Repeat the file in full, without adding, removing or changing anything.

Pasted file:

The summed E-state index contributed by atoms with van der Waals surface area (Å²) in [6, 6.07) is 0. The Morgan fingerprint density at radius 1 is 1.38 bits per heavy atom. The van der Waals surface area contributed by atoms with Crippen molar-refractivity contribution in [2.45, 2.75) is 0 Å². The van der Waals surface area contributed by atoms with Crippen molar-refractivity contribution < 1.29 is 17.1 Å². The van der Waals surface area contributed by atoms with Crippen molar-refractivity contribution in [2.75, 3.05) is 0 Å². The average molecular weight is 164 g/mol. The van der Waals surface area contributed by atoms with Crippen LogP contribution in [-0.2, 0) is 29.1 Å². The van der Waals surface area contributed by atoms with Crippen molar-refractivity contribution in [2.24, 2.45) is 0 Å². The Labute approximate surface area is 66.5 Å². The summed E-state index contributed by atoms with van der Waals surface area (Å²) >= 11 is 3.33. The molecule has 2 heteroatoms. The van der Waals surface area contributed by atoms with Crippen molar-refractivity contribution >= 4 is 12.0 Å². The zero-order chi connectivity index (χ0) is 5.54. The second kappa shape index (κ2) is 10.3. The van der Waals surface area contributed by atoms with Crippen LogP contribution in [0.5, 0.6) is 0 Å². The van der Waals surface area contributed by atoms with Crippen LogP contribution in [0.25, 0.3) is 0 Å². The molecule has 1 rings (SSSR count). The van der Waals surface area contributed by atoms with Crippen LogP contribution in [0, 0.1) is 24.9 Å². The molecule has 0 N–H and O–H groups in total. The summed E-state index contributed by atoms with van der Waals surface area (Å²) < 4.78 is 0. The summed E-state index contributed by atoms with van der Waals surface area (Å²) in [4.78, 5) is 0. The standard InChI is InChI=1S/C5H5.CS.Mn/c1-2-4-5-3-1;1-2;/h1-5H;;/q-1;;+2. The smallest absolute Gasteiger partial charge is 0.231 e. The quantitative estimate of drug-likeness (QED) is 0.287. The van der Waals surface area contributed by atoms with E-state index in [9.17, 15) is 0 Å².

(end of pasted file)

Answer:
The summed E-state index contributed by atoms with van der Waals surface area (Å²) in [6, 6.07) is 0. The Morgan fingerprint density at radius 1 is 1.38 bits per heavy atom. The van der Waals surface area contributed by atoms with Crippen molar-refractivity contribution in [2.45, 2.75) is 0 Å². The van der Waals surface area contributed by atoms with Crippen molar-refractivity contribution < 1.29 is 17.1 Å². The van der Waals surface area contributed by atoms with Crippen molar-refractivity contribution in [2.75, 3.05) is 0 Å². The average molecular weight is 164 g/mol. The van der Waals surface area contributed by atoms with Crippen LogP contribution in [-0.2, 0) is 29.1 Å². The van der Waals surface area contributed by atoms with Crippen molar-refractivity contribution in [2.24, 2.45) is 0 Å². The Labute approximate surface area is 66.5 Å². The summed E-state index contributed by atoms with van der Waals surface area (Å²) >= 11 is 3.33. The molecule has 2 heteroatoms. The van der Waals surface area contributed by atoms with Crippen molar-refractivity contribution >= 4 is 12.0 Å². The zero-order chi connectivity index (χ0) is 5.54. The second kappa shape index (κ2) is 10.3. The van der Waals surface area contributed by atoms with Crippen LogP contribution in [0.5, 0.6) is 0 Å². The van der Waals surface area contributed by atoms with Crippen LogP contribution in [0.25, 0.3) is 0 Å². The molecule has 1 rings (SSSR count). The van der Waals surface area contributed by atoms with Crippen LogP contribution in [0, 0.1) is 24.9 Å². The molecule has 0 N–H and O–H groups in total. The summed E-state index contributed by atoms with van der Waals surface area (Å²) < 4.78 is 0. The summed E-state index contributed by atoms with van der Waals surface area (Å²) in [4.78, 5) is 0. The standard InChI is InChI=1S/C5H5.CS.Mn/c1-2-4-5-3-1;1-2;/h1-5H;;/q-1;;+2. The smallest absolute Gasteiger partial charge is 0.231 e. The quantitative estimate of drug-likeness (QED) is 0.287. The van der Waals surface area contributed by atoms with E-state index in [9.17, 15) is 0 Å².